offering diverse experiences for the culture-seeking traveller.

Appealing to the international community
Sabah has the potential to tap the 34.5 million international visitor arrivals at the region’s major
aviation hubs of Kuala Lumpur, Hongkong, Singapore and Bangkok.

To do so, it is poised to recreate its landscape to appeal to the international community. In the pipeline is the Kinabalu Harbour Front that will stretch from Tanjung Aru to One Borneo, modelled after Australia’s renowned Sydney Harbour waterfront. A Waterfront Development Masterplan will be commissioned to coordinate the development of this world-class waterfront city.

The Kinabalu Harbour Front will be anchored by key projects including the RM2-billion Jesselton Waterfront and Kinabalu Integrated Convention Centre (KICC). These projects are also expected to spur the development of water taxis and buses that will ply the harbour, jetty points, various hotels, as well as a maritime museum and ferry and cruise terminal.

Adding to its international appeal is a performing arts centre, which will nurture Sabah’s creative
industries and artistes. The SDC blueprint will also set aside RM250 million for its Arts and Culture Development Fund to support budding creative talents such as playwrights, choreographers and composers, and emerging arts organisations specialising in indigenous art preservation.

Meeting increasing demands
Major hotels enjoy an average 80% occupancy rate during peak seasons between July and August and December and January. An increase in tourism numbers may lead to a shortage of rooms, especially during peak holiday periods.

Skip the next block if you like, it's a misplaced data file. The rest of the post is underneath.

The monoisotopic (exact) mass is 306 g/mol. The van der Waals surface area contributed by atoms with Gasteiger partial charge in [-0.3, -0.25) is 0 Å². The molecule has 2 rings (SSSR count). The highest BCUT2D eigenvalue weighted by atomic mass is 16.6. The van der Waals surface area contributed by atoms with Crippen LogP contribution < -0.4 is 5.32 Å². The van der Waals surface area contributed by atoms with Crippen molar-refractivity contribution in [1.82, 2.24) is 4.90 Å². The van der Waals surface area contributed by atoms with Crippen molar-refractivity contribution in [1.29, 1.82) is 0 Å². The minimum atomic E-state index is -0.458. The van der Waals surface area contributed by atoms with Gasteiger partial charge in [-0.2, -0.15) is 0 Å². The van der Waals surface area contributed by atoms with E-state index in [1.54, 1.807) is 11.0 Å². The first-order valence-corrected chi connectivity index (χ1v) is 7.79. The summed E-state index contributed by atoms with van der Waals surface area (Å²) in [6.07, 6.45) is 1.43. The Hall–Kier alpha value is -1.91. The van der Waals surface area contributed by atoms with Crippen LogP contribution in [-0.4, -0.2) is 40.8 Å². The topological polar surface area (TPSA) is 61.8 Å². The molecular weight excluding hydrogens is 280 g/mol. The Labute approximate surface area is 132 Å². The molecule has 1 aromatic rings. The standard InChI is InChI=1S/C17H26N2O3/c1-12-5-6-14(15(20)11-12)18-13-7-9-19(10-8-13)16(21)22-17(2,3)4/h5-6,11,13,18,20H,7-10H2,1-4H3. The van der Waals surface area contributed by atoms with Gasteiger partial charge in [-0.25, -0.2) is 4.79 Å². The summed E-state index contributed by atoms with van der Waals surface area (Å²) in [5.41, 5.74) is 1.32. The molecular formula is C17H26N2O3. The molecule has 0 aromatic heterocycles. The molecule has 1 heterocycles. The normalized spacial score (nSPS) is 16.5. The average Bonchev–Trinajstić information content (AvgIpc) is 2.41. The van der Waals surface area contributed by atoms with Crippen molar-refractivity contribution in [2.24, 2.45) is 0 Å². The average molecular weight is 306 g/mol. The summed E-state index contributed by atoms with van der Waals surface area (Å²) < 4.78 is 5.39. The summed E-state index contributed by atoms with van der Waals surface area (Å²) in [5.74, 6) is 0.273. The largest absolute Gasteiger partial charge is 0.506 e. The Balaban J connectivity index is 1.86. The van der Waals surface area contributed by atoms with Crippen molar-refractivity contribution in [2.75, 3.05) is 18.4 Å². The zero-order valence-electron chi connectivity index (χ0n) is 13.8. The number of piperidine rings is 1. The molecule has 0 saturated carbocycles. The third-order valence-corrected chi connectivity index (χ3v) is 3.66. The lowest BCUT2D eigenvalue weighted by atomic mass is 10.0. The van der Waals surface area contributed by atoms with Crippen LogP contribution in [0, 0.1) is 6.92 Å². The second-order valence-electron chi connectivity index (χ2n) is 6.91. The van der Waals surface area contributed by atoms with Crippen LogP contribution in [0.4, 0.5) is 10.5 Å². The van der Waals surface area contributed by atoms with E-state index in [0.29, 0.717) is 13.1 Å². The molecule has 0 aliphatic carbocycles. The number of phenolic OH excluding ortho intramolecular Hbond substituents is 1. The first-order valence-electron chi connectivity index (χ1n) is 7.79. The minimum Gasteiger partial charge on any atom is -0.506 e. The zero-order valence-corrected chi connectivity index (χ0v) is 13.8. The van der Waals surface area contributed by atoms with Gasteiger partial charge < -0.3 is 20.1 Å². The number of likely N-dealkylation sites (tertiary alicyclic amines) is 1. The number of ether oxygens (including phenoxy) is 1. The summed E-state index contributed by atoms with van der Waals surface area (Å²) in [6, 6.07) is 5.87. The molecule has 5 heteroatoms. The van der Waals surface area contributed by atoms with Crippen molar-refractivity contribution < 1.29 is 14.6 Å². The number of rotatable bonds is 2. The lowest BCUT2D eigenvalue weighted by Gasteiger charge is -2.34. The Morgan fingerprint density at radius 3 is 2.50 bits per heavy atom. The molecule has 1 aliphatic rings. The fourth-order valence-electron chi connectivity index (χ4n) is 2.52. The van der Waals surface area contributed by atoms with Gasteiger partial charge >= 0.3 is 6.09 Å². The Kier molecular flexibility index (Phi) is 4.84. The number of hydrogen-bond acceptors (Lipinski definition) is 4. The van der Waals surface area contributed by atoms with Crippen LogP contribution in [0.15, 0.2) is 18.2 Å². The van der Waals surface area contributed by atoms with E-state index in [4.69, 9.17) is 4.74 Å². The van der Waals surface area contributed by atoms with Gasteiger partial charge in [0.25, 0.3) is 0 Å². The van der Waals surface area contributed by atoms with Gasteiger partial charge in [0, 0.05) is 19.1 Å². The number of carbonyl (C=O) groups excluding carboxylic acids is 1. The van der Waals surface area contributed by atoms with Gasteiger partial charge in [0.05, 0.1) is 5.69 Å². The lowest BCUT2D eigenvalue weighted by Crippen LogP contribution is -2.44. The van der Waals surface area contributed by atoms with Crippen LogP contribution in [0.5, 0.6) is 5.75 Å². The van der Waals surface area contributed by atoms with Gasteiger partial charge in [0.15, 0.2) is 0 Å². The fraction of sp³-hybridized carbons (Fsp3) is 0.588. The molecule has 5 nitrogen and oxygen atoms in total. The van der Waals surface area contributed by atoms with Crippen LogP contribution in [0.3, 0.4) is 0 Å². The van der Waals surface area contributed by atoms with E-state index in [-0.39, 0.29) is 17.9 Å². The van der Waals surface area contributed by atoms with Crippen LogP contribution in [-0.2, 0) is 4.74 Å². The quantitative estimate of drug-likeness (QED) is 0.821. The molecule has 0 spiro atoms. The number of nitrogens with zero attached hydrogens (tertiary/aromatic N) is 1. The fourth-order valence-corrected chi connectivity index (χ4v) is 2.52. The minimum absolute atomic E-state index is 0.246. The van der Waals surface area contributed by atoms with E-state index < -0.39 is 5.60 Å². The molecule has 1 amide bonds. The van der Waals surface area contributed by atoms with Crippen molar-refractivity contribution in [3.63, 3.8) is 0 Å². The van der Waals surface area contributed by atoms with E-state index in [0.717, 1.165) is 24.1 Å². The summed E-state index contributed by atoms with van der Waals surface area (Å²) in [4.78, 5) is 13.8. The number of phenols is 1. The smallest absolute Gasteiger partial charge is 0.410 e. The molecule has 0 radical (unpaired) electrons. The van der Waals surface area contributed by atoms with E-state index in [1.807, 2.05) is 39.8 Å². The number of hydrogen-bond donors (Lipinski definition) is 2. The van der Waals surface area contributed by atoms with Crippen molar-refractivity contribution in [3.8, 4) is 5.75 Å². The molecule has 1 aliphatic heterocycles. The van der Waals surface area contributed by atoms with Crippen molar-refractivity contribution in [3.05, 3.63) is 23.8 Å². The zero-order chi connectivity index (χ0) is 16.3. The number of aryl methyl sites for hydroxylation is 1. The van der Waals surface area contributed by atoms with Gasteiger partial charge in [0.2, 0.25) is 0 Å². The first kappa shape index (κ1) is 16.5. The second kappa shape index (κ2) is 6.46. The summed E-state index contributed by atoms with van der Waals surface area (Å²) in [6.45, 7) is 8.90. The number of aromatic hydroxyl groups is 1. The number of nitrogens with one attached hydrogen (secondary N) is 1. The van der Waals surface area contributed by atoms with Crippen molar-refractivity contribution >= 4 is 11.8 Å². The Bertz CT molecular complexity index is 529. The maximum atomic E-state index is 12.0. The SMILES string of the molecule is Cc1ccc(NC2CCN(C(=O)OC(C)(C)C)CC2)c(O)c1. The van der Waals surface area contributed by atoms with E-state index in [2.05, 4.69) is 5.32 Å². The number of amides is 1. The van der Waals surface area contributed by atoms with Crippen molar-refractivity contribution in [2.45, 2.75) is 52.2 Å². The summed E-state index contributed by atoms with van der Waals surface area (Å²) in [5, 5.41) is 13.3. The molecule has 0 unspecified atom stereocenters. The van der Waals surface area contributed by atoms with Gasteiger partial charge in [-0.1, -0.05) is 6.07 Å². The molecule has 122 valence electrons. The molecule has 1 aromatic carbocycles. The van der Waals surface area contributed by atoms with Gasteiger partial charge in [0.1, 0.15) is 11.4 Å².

The Sabah Tourism Board says to counter the problem, about 4,000 to 5,000 new hotel rooms are expected to be completed by 2010.

Among hotel operators planning to increase hotel rooms is the Sutera Harbour Resort. Its chief operating offi cer Ravindran Kathiravelu says the hotel group is developing two luxury service condominium development projects on its 384-acre property.

“ ‘The Vista at Sutera Harbour’ and ‘The Point at Sutera Harbour’ will each comprise over 400 units of two to three-bedroom confi gurations.

“The construction for ‘The Vista at Sutera Harbour’ is set to commence in the middle of this year and is targeted to be completed within 36 months from the date of construction, (which) is our commitment in line with the expected growth of tourist arrivals to Sabah in the future,” he says.

Malaysian Hotel Association Sabah Chapter chairman Alex Cham says resorts are popular among foreign tourists, but local tourists prefer to stay in city hotels.

Cham says Sabah is currently lacking beach resorts, but expects the situation to change in the next two or three years.

“A lot of investors are looking at setting up beach resorts, especially along the east coast of the city, where it is less congested and has beautiful beaches,” he says, adding that the demand for backpacking lodges is also encouraging.

By theSun (by Yong Yen Nie) - Sabah Development Corridor: A Special Report- pt.2